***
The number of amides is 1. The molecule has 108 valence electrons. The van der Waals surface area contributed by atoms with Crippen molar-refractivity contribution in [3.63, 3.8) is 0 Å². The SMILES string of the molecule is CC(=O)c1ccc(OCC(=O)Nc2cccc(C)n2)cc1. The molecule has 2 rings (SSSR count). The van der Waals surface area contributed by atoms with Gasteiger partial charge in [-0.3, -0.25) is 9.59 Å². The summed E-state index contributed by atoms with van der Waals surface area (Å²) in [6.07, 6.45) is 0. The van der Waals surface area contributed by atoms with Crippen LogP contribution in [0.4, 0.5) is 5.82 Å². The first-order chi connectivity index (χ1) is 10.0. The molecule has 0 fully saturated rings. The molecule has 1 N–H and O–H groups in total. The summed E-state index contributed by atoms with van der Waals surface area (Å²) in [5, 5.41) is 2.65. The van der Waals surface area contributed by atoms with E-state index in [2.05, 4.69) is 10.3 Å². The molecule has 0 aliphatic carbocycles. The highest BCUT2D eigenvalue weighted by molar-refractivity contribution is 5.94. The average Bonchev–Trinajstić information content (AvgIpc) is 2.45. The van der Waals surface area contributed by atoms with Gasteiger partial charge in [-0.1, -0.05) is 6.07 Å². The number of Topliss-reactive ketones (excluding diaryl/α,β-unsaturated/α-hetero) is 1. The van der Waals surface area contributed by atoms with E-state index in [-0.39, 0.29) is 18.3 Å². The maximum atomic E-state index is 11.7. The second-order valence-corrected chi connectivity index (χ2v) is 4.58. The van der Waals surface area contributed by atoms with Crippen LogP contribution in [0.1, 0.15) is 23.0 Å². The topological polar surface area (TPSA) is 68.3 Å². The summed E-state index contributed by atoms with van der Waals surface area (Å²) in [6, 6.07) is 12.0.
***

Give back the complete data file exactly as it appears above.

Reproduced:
The number of amides is 1. The molecule has 108 valence electrons. The van der Waals surface area contributed by atoms with Crippen molar-refractivity contribution in [3.63, 3.8) is 0 Å². The SMILES string of the molecule is CC(=O)c1ccc(OCC(=O)Nc2cccc(C)n2)cc1. The molecule has 2 rings (SSSR count). The van der Waals surface area contributed by atoms with Gasteiger partial charge in [-0.3, -0.25) is 9.59 Å². The summed E-state index contributed by atoms with van der Waals surface area (Å²) in [6.07, 6.45) is 0. The van der Waals surface area contributed by atoms with Crippen LogP contribution in [0.4, 0.5) is 5.82 Å². The first-order chi connectivity index (χ1) is 10.0. The molecule has 0 fully saturated rings. The molecule has 1 N–H and O–H groups in total. The summed E-state index contributed by atoms with van der Waals surface area (Å²) in [5, 5.41) is 2.65. The van der Waals surface area contributed by atoms with E-state index in [2.05, 4.69) is 10.3 Å². The molecule has 0 aliphatic carbocycles. The highest BCUT2D eigenvalue weighted by molar-refractivity contribution is 5.94. The average Bonchev–Trinajstić information content (AvgIpc) is 2.45. The van der Waals surface area contributed by atoms with Gasteiger partial charge in [-0.1, -0.05) is 6.07 Å². The number of Topliss-reactive ketones (excluding diaryl/α,β-unsaturated/α-hetero) is 1. The van der Waals surface area contributed by atoms with E-state index in [-0.39, 0.29) is 18.3 Å². The maximum atomic E-state index is 11.7. The second-order valence-corrected chi connectivity index (χ2v) is 4.58. The van der Waals surface area contributed by atoms with Crippen LogP contribution in [0.1, 0.15) is 23.0 Å². The topological polar surface area (TPSA) is 68.3 Å². The summed E-state index contributed by atoms with van der Waals surface area (Å²) in [6, 6.07) is 12.0.